Com. v. Hunt

Annotate this Case

280 Pa. Superior Ct. 205 (1980)

421 A.2d 684

COMMONWEALTH of Pennsylvania, v. Donald HUNT, Appellant.

Superior Court of Pennsylvania.

Submitted November 16, 1979.

Filed July 3, 1980.

*206 *207 Bruce A. Carsia, Pittsburgh, for appellant.

Robert L. Eberhardt, Assistant District Attorney, Pittsburgh, for Commonwealth, appellee.

Before CERCONE, President Judge, and MONTGOMERY and LIPEZ, JJ.

LIPEZ, Judge:

Appellant was convicted of possession of heroin[1] in a non-jury trial. His only contention is that the court below erred in denying his motion to suppress the heroin introduced against him at trial. Because we agree with appellant's argument that the heroin was obtained in an unlawful search of appellant's person, we reverse and grant a new trial.

Our function on review is to determine whether the record supports the suppression court's factual findings and the legitimacy of the inferences and legal conclusions drawn from those findings. In making this determination, we consider only the evidence of the prosecution's witnesses and so much of the evidence for the defense as, fairly read in the *208 context of the record as a whole, remains uncontradicted. Commonwealth v. Kichline, 468 Pa. 265, 280-81, 361 A.2d 282, 290 (1976).[2]

A police officer's testimony was the only evidence at the suppression hearing. According to this testimony, the officer and his partner drove to the 600 block of Herron Avenue in Pittsburgh at about 4:40 p.m. on June 22, 1977, to investigate an anonymous telephone tip that several people were selling dope in that area. The officer had in that neighborhood in the past made narcotics arrests which had resulted in convictions. The weather that afternoon was clear and sunny.

Among a number of people on the block, the officer saw appellant and another black male making a "sort of exchange," in which each handed something to the other, *209 although the officer could not see what was being exchanged. The officer and his partner, both in uniform, pulled their marked police vehicle over to the curb, got out and approached appellant and his companion. The companion fled up the street, and the partner chased him. Appellant made a dash toward the entrance of a nearby bar. The testifying officer grabbed appellant, who then put his hand to his mouth. The officer grabbed appellant by the throat, until he spit out six small plastic packets, which were later determined by the crime lab to contain heroin. It was for possession of this heroin that appellant was convicted.

The Commonwealth makes three arguments supporting the search and seizure: (1) that assuming that the officer's grabbing appellant was an arrest, the officer had probable cause at that point to arrest appellant, and the search conducted by grabbing appellant's throat was thus incident to a lawful arrest; (2) that the officer's grabbing appellant was not an arrest, but merely an investigatory stop, and the search was one authorized in connection with an investigatory stop; and (3) there was in any event probable cause to arrest appellant after he spat out the packets.

Concerning probable cause, Judge (later President Judge) Jacobs stated for a majority of this court in Commonwealth v. Santiago, 220 Pa.Super. 111, 114, 283 A.2d 709, 711 (1971):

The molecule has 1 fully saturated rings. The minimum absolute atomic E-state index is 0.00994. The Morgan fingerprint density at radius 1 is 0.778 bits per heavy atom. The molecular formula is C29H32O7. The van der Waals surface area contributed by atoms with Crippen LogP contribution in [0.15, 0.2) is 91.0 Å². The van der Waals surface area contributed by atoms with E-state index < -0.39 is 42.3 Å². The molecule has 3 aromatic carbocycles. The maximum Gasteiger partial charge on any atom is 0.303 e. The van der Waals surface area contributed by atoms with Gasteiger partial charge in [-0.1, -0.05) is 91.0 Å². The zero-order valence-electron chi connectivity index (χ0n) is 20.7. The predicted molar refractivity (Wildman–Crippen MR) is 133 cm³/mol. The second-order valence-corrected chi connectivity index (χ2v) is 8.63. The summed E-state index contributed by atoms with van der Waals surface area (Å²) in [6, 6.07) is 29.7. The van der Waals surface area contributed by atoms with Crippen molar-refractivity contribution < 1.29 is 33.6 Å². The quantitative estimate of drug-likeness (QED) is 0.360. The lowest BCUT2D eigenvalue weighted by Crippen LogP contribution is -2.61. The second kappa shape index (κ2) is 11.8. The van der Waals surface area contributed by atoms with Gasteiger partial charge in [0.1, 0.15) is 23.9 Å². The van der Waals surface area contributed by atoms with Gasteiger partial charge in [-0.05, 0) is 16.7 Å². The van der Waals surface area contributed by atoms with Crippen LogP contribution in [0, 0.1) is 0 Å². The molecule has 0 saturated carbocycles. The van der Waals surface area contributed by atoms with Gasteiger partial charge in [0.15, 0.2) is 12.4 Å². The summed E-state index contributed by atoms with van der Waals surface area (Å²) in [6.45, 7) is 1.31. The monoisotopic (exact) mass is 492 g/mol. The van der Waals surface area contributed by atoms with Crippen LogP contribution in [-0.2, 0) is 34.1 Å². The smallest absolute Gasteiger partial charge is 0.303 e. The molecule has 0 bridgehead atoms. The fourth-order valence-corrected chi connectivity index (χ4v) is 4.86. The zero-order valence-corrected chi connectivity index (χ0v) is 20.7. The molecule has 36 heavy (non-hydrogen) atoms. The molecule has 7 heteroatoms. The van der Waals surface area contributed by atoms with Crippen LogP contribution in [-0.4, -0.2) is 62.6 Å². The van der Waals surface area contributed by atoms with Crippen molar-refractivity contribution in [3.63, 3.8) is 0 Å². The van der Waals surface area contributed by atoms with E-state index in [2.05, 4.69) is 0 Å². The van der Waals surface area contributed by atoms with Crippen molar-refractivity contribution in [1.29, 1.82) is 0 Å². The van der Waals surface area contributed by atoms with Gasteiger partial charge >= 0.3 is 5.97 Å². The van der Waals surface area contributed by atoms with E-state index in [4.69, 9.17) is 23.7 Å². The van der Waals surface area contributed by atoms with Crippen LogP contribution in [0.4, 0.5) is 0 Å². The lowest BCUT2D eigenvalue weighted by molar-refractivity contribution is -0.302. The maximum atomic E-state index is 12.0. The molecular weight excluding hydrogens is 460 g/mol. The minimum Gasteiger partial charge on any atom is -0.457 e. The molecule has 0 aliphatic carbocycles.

"In the present case, there are only three factors which could constitute probable cause: (1) appellant had a silver-foil packet and a dull-colored packet in his hand; (2) appellant had previously been arrested, although never convicted, for possession of narcotics; (3) appellant fled when he summoned by the police officer. The fact that a man, who had never found guilty of narcotics offense, is walking on a public street in broad daylight with two small packets in his hand would not lead to a conclusion that he was in possession of narcotics. Even to an experienced police officer, such circumstances would not be an indication that a crime was being committed. Any suspicions which would arise from these facts amount to a mere surmise."

*210 Clearly the officer's information at the time of the search and seizure in this case was much less than the information found insufficient to establish probable cause in Santiago. The packets appellant had were not visible, as they were in Santiago. While the officer in Santiago knew only that Santiago had previously been arrested for narcotics possession, the officer in this case knew nothing at all of appellant's personal history. Appellant's flight alone, of course, is insufficient to establish probable cause. Commonwealth v. Pegram, 450 Pa. 590, 594, 301 A.2d 695, 697 (1973); Commonwealth v. Santiago, supra, 220 Pa.Super. at 115, 283 A.2d at 711.

The Commonwealth argues that there are three factors which in combination with appellant's flight established probable cause: (1) the police had an anonymous telephone tip that drug transactions were going on in the area; (2) the officer had in the same neighborhood made past arrests resulting in narcotics convictions; and (3) the officer saw appellant and another person unknown to him exchanging some unknown things. The first two of these factors are meaningless. Even if they have some slight tendency to show that illegal drugs were being sold in the area at that time, they provide no indication that appellant was more likely than any of the numerous other people in the area to be engaged in illegal drug transactions.[3] The third factor at least has some relationship to appellant, but has virtually no tendency to be incriminating since the officer could not see what was being exchanged. While it is true that the officer was experienced in narcotics detection, his observation of two unknown people exchanging unknown things in broad daylight on a city street provided even less reason for an inference of possession of narcotics than the observation by the experienced narcotics officer in Santiago of the silver-colored *211 packet and the dull-colored packet carried by the defendant in that case. Since Santiago's flight plus his carrying the packet were not enough for probable cause, a fortiori appellant's flight plus his making the "exchange" were insufficient.[4]

The Commonwealth's second argument to justify the search and seizure is disposed of precisely by the following discussion from Justice Roberts' opinion in Commonwealth v. Pegram, supra, 450 Pa. at 594-95, 301 A.2d at 697-98: